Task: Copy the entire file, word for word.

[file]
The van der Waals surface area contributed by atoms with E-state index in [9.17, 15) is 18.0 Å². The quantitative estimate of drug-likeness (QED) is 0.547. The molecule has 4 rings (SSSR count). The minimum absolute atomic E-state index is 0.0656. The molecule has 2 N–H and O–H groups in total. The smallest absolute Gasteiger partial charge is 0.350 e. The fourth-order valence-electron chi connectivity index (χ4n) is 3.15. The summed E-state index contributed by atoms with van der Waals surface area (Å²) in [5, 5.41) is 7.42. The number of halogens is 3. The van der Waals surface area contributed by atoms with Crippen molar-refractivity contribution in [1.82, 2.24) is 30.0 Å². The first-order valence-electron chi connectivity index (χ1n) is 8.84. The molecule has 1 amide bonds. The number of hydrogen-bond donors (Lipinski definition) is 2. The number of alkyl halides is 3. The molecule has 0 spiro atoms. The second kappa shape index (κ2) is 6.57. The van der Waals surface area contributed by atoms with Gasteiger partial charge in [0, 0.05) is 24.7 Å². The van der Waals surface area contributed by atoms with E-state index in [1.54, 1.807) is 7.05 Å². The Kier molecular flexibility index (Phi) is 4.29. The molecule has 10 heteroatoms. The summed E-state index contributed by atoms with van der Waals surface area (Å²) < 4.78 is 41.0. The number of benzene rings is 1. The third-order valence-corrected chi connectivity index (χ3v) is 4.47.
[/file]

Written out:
The van der Waals surface area contributed by atoms with E-state index in [9.17, 15) is 18.0 Å². The quantitative estimate of drug-likeness (QED) is 0.547. The molecule has 4 rings (SSSR count). The minimum absolute atomic E-state index is 0.0656. The molecule has 2 N–H and O–H groups in total. The smallest absolute Gasteiger partial charge is 0.350 e. The fourth-order valence-electron chi connectivity index (χ4n) is 3.15. The summed E-state index contributed by atoms with van der Waals surface area (Å²) in [5, 5.41) is 7.42. The number of halogens is 3. The van der Waals surface area contributed by atoms with Crippen molar-refractivity contribution in [1.82, 2.24) is 30.0 Å². The first-order valence-electron chi connectivity index (χ1n) is 8.84. The molecule has 1 amide bonds. The number of hydrogen-bond donors (Lipinski definition) is 2. The number of alkyl halides is 3. The molecule has 0 spiro atoms. The second kappa shape index (κ2) is 6.57. The van der Waals surface area contributed by atoms with Gasteiger partial charge in [0, 0.05) is 24.7 Å². The van der Waals surface area contributed by atoms with E-state index in [1.54, 1.807) is 7.05 Å². The Kier molecular flexibility index (Phi) is 4.29. The molecule has 10 heteroatoms. The summed E-state index contributed by atoms with van der Waals surface area (Å²) < 4.78 is 41.0. The number of benzene rings is 1. The third-order valence-corrected chi connectivity index (χ3v) is 4.47.